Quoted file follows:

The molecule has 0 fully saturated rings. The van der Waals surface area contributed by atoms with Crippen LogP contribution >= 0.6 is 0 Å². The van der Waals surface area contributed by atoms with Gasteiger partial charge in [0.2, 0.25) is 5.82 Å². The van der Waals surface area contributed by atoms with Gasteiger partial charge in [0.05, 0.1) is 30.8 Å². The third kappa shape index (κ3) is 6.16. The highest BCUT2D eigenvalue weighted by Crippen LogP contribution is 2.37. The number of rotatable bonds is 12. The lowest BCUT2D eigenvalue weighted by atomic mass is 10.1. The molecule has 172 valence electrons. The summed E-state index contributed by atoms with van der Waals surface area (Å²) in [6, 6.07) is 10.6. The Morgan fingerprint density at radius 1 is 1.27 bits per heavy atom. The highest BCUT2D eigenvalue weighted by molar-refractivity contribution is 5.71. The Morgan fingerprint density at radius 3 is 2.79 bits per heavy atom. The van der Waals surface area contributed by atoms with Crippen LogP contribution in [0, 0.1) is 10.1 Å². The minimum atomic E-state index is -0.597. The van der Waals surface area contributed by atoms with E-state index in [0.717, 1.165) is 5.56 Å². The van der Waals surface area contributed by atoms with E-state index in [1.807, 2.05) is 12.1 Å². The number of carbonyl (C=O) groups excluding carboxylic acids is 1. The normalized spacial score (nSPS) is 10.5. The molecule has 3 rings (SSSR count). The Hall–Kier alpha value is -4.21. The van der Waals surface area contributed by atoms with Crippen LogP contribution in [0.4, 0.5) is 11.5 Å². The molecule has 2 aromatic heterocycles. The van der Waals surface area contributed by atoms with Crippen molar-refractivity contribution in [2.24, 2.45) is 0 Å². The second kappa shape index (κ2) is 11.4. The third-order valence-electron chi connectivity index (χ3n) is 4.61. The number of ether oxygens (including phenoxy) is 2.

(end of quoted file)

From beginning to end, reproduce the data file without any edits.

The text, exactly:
The molecule has 0 fully saturated rings. The van der Waals surface area contributed by atoms with Crippen LogP contribution >= 0.6 is 0 Å². The van der Waals surface area contributed by atoms with Gasteiger partial charge in [0.2, 0.25) is 5.82 Å². The van der Waals surface area contributed by atoms with Gasteiger partial charge in [0.05, 0.1) is 30.8 Å². The third kappa shape index (κ3) is 6.16. The highest BCUT2D eigenvalue weighted by Crippen LogP contribution is 2.37. The number of rotatable bonds is 12. The lowest BCUT2D eigenvalue weighted by atomic mass is 10.1. The molecule has 172 valence electrons. The summed E-state index contributed by atoms with van der Waals surface area (Å²) in [6, 6.07) is 10.6. The Morgan fingerprint density at radius 1 is 1.27 bits per heavy atom. The highest BCUT2D eigenvalue weighted by molar-refractivity contribution is 5.71. The Morgan fingerprint density at radius 3 is 2.79 bits per heavy atom. The van der Waals surface area contributed by atoms with Crippen LogP contribution in [0, 0.1) is 10.1 Å². The minimum atomic E-state index is -0.597. The van der Waals surface area contributed by atoms with E-state index in [0.717, 1.165) is 5.56 Å². The van der Waals surface area contributed by atoms with E-state index in [1.807, 2.05) is 12.1 Å². The number of carbonyl (C=O) groups excluding carboxylic acids is 1. The normalized spacial score (nSPS) is 10.5. The molecule has 3 rings (SSSR count). The Hall–Kier alpha value is -4.21. The van der Waals surface area contributed by atoms with Crippen LogP contribution in [0.4, 0.5) is 11.5 Å². The molecule has 2 aromatic heterocycles. The van der Waals surface area contributed by atoms with Crippen molar-refractivity contribution in [2.24, 2.45) is 0 Å². The second kappa shape index (κ2) is 11.4. The third-order valence-electron chi connectivity index (χ3n) is 4.61. The number of ether oxygens (including phenoxy) is 2.